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PLANTING TIPS FOR SUCCESS

We receive many questions about proper planting techniques. Some of the most common questions regard trees and shrubs. We have found that The Morton Arboretum offers a terrific article on planting both container and balled and burlapped woody plants.

Perennial plants can be planted in very much the same manner. Prior to planting, amend your soil with organic matter to help the roots get established. Remove the plant from the container and gently tease the roots apart and spread them in your planting hole. Make sure you plant the perennial no deeper than it was in the container. Water thoroughly after planting. Check daily for watering needs and water only when the soil is dry to the touch one inch below the surface. A light application of mulch, about one to two inches, will help control weeds and keep the soil moist.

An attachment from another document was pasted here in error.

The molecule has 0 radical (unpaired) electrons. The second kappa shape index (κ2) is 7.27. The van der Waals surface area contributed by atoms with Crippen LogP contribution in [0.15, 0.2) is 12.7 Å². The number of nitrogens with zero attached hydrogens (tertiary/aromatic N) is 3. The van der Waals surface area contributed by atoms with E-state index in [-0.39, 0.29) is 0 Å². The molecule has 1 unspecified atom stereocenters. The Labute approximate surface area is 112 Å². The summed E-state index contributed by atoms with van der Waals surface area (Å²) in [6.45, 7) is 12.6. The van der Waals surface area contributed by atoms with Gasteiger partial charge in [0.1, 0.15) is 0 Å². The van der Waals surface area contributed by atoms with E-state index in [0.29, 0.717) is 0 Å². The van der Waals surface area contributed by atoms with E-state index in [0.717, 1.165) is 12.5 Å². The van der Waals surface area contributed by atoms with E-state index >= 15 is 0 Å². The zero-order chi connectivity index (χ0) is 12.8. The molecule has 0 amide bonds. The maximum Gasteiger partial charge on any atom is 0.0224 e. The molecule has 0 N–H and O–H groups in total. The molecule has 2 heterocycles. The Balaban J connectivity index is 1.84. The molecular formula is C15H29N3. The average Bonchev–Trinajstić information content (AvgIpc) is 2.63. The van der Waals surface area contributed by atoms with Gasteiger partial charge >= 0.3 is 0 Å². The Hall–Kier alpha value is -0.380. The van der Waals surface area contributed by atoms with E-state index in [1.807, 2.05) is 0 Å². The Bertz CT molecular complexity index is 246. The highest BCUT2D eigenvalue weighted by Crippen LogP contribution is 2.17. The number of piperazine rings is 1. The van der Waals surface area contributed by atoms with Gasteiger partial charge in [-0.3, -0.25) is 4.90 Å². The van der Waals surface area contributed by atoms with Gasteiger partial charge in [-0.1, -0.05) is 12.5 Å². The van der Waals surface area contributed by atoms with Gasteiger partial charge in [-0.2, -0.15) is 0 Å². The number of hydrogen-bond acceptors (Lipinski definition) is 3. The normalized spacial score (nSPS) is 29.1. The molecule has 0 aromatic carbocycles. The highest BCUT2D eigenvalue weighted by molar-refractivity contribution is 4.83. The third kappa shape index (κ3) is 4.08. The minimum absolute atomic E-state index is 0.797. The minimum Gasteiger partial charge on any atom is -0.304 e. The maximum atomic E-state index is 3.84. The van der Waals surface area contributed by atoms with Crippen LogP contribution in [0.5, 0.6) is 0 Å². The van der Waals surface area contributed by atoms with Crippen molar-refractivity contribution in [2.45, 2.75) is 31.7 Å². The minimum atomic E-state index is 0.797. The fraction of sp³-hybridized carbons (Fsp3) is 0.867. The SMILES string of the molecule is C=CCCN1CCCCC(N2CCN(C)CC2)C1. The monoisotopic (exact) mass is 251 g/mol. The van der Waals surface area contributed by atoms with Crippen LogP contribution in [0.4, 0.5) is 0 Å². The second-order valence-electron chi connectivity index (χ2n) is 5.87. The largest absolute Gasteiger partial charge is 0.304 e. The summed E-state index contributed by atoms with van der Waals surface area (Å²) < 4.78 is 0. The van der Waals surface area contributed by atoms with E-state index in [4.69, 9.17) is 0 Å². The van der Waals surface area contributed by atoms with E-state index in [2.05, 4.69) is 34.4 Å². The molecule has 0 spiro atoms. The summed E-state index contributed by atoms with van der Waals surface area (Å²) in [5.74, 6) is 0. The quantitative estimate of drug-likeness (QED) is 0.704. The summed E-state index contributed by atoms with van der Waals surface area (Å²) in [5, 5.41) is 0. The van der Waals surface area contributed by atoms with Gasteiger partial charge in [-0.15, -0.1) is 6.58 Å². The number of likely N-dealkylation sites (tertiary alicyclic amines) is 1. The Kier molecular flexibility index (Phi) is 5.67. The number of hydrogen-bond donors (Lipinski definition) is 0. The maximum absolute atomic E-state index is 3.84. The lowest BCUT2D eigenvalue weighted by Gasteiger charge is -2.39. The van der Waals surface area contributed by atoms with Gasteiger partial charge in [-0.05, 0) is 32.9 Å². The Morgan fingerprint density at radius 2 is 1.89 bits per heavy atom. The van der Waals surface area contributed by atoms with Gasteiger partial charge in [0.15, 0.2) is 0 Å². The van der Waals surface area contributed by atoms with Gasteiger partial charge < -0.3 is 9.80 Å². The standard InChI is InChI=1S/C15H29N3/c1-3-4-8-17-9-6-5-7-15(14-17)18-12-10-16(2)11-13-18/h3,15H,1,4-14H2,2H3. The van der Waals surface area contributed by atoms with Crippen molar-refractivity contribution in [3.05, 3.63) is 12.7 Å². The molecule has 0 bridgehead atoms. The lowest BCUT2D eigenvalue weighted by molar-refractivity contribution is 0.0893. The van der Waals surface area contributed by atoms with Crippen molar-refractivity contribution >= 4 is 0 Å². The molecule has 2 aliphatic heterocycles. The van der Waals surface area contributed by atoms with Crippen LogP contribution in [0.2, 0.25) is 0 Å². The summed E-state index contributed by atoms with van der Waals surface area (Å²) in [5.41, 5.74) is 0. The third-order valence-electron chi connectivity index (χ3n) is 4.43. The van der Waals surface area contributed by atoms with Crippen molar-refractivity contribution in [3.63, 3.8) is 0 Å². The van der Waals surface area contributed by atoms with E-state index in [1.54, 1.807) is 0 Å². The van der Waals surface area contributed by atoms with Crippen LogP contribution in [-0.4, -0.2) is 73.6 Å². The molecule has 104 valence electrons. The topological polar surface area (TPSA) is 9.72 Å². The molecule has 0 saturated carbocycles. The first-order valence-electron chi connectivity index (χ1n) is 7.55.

The Chicago Botanic Garden also has a great article on things to consider both before and after planting.

ADDITIONAL HINTS

Remember to call J.U.L.I.E. (Joint Utilities Locator) three working days prior to digging so underground utility wires can be marked
(simply dial 811).

Whenever possible, we encourage you to plant in an amended bed. It is best to add three to four inches of organic matter and till them into a depth of six to twelve inches.

If planting is not in a bed, we do not recommend adding amendments to the hole.

When planting rhododendrons or other acid loving plants, see our Growing Acid Loving Plants Handout for additional care information.

We recommend giving your transplants a good start with Espoma® Bio-Starter Plus. See package for application rate.

WATERING INSTRUCTIONS

Proper watering procedures are crucial to the well being of your plants. A general rule of thumb is one inch of water per week, provided by you or Mother Nature. Too much or too little water can be detrimental to your plants.

Two to three inches of mulch will keep your trees and shrubs from drying out as quickly. A very light mulch, no more than one inch will help groundcovers, perennials and, annuals. Do not let mulch reach the base of the plants.

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